The Glen Club opened in 2001, and soon after its opening was already in line to host important tournaments, the first of which was the Fuji-Xerox USA vs. Japan Collegiate Golf Championship, held on July 17-19, 2002. Recall that in 2002 international diplomacy was askew after the 9/11 attacks in New York City and Washington D.C. Therefore hosting a friendly international contest at this time garnered more esteem than it would in normal times.
First held at Narashino Country Club in Japan, the US-Japan matches had been held annually in cooperation with the Japanese Student Golf Association and the Golf Coaches Association of America. The matches featured outstanding men’s and women’s collegiate players from the United States and Japan and were founded to help promote international goodwill through the game of golf. Former U.S. players included Curtis Strange, Jay Haas, Peter Jacobsen, Brad Faxon, Juli Inkster, David Love III, Steve Stricker, Dottie Pepper, Todd Hamilton, Davis Toms, Ben Curtis, Bob Tway and Scott Verplank.
The Fuji-Xerox USA vs. Japan Collegiate Golf Championship is a team event comprised of 12 collegiate golfers from each country. There are eight men and four women on each team.
The tournament plays three rounds of 18-hole stroke play; there are six matches on day one, and twelve matches on each of the final two days. The six matches on Day-1 are two-person aggregate four-ball matches at stroke-play (total strokes for both team players).
The final two days are all individual stroke-play matches. Over all three days of competition, each match won is worth two points, halved matches are worth one point per side.
The 2002 Team USA members were: Danielle Downey (Auburn), Kelli Kamimura (Washington), Kristy McPherson (South Carolina), Christi Cano (Oklahoma State); Brock Mackenzie (Washington), Clint Colbert (Savannah College of Art & Design), Dustin Bray (North Carolina), Kris Mikkelson (Georgia Tech), Brandt Snedeker (Vanderbilt), Chris Nallen (Arizona), Bryan Clarke (University of West Florida), and Gregg Jones (Clemson).Team USA jumped out to a quick lead on Wednesday (July 17) at The Glen Club. The Americans won four of the six matches and halved a fifth, building a 9-3 lead after the first day of competition. Playing to a par of 72, the opening round was highlighted by Bryan Clarke of the University of West Florida carding a course-record 68 (-4) on the year-old Tom Fazio-designed course.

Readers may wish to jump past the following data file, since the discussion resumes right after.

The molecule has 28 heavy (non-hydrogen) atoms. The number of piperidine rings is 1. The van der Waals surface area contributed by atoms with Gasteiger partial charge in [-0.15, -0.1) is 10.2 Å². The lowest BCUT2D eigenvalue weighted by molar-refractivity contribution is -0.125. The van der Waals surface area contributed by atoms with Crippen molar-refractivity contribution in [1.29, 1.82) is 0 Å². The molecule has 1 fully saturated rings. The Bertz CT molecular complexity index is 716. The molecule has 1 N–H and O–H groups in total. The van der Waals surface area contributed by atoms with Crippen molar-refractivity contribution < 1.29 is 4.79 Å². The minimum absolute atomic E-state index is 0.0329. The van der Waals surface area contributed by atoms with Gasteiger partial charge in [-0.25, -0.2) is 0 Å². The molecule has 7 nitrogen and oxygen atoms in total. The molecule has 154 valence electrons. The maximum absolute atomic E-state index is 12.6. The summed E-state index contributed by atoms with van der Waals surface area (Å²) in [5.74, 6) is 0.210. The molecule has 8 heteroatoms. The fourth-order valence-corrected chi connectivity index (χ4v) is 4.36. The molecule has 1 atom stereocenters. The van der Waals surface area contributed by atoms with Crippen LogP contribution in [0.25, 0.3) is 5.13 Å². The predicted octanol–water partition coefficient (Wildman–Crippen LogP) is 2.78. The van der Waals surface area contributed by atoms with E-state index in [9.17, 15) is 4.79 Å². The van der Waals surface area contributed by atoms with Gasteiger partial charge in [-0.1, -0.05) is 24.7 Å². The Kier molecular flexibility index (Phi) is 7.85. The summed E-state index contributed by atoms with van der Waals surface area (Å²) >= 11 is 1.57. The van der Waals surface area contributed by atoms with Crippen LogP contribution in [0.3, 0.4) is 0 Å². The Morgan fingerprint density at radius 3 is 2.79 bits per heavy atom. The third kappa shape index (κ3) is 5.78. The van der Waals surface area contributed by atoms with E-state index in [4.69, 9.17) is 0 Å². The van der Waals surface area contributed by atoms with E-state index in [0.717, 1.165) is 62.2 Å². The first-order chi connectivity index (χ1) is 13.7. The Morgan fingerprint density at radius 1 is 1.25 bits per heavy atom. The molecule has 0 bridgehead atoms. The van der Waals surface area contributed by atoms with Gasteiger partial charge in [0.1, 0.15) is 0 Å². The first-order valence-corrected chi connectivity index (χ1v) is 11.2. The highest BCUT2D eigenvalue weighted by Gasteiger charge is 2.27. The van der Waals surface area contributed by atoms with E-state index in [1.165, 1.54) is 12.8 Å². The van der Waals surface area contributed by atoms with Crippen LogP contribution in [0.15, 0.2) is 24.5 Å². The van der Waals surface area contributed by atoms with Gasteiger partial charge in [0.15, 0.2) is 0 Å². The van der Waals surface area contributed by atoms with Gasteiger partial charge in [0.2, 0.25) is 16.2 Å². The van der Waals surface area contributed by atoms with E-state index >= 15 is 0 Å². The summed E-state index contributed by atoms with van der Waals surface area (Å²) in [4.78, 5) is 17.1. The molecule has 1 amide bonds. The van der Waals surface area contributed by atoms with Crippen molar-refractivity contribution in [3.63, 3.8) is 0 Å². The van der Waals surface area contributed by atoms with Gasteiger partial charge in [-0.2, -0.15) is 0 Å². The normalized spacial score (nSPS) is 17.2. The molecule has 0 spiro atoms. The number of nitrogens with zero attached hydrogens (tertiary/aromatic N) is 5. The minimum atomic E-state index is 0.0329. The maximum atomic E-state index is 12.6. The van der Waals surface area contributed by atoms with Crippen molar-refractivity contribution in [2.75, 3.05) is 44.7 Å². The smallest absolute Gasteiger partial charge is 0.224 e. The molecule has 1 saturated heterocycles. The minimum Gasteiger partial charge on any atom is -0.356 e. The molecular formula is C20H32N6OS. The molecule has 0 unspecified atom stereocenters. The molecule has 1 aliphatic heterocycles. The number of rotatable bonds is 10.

The course record was lowered on Day-2, by Vanderbilt’s Brandt Snedeker carding a 65. Also lowered on Day-2 was the lead held by the Americans, who led by 6 points after Day-1, but by nightfall of the second round held a 4 point lead. Matters got even closer on Day-3 as Japan tied the score at 29 with only one match to play. The Americans secured the victory when South Carolina’s Kristy McPherson closed out a nine-stroke win over Chiharu Tsunekawa. Final score: USA 31 – Japan 29.
Georgia Tech’s Kris Mikkelsen continued the trend of setting the course record during the competition. On Day-3 Mikkelsen posted a 10-under-par 62, bettering the record set one day earlier by Brandt Snedeker by three strokes.
Mikkelsen and McPherson garnered MVP honors by posting the low 54-hole totals for the tournament. Mikkelsen (men) shot 204 (-12), while McPherson (women) carded a score of 217 (+1). The win for Team USA in 2002 put the total series score at USA 21 – Japan 6.
The Fuji Xerox USA vs. Japan Collegiate Golf Championship, which was the longest running international collegiate golf event in the world, continued until 2008. The 33rd and final competition of the Fuji Xerox USA vs. Japan Collegiate Golf Championship was contested at the Tokyo Golf Club, where the Americans dominated the event defeating Japan 37-23. The all-time series concluded with Team USA scoring 24 victories while Japan won 9 times.
With the Fuji Xerox USA vs. Japan Collegiate Golf Championship as a springboard to host future tournaments, in subsequent years The Glen Club has been the proud host of numerous Illinois Section PGA tournaments, The Illinois Open, and Korn-Ferry Tour tournaments.